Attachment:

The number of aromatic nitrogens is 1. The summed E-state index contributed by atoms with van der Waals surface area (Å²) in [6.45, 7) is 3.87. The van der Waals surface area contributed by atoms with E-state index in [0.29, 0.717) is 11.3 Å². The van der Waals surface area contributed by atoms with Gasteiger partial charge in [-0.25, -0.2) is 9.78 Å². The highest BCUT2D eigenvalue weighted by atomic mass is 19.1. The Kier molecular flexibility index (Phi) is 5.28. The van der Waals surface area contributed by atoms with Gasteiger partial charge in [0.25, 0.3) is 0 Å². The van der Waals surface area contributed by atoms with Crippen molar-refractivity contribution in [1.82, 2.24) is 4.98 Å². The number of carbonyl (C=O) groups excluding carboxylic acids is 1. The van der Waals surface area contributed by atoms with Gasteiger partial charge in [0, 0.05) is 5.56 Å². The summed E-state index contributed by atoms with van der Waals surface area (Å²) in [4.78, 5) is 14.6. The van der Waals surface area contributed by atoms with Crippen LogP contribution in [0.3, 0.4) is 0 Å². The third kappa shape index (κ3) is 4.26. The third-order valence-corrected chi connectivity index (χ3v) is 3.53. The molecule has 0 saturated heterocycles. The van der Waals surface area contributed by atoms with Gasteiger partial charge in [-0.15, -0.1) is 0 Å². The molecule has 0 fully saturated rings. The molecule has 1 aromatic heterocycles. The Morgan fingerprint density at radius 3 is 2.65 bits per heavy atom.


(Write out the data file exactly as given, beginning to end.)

The number of aromatic nitrogens is 1. The summed E-state index contributed by atoms with van der Waals surface area (Å²) in [6.45, 7) is 3.87. The van der Waals surface area contributed by atoms with E-state index in [0.29, 0.717) is 11.3 Å². The van der Waals surface area contributed by atoms with Gasteiger partial charge in [-0.25, -0.2) is 9.78 Å². The highest BCUT2D eigenvalue weighted by atomic mass is 19.1. The Kier molecular flexibility index (Phi) is 5.28. The van der Waals surface area contributed by atoms with Gasteiger partial charge in [0.25, 0.3) is 0 Å². The van der Waals surface area contributed by atoms with Crippen molar-refractivity contribution in [1.82, 2.24) is 4.98 Å². The number of carbonyl (C=O) groups excluding carboxylic acids is 1. The van der Waals surface area contributed by atoms with Gasteiger partial charge in [0, 0.05) is 5.56 Å². The summed E-state index contributed by atoms with van der Waals surface area (Å²) in [4.78, 5) is 14.6. The van der Waals surface area contributed by atoms with Crippen LogP contribution in [0.3, 0.4) is 0 Å². The third kappa shape index (κ3) is 4.26. The third-order valence-corrected chi connectivity index (χ3v) is 3.53. The molecule has 0 saturated heterocycles. The van der Waals surface area contributed by atoms with Gasteiger partial charge in [-0.15, -0.1) is 0 Å². The molecule has 0 fully saturated rings. The molecule has 1 aromatic heterocycles. The Morgan fingerprint density at radius 3 is 2.65 bits per heavy atom.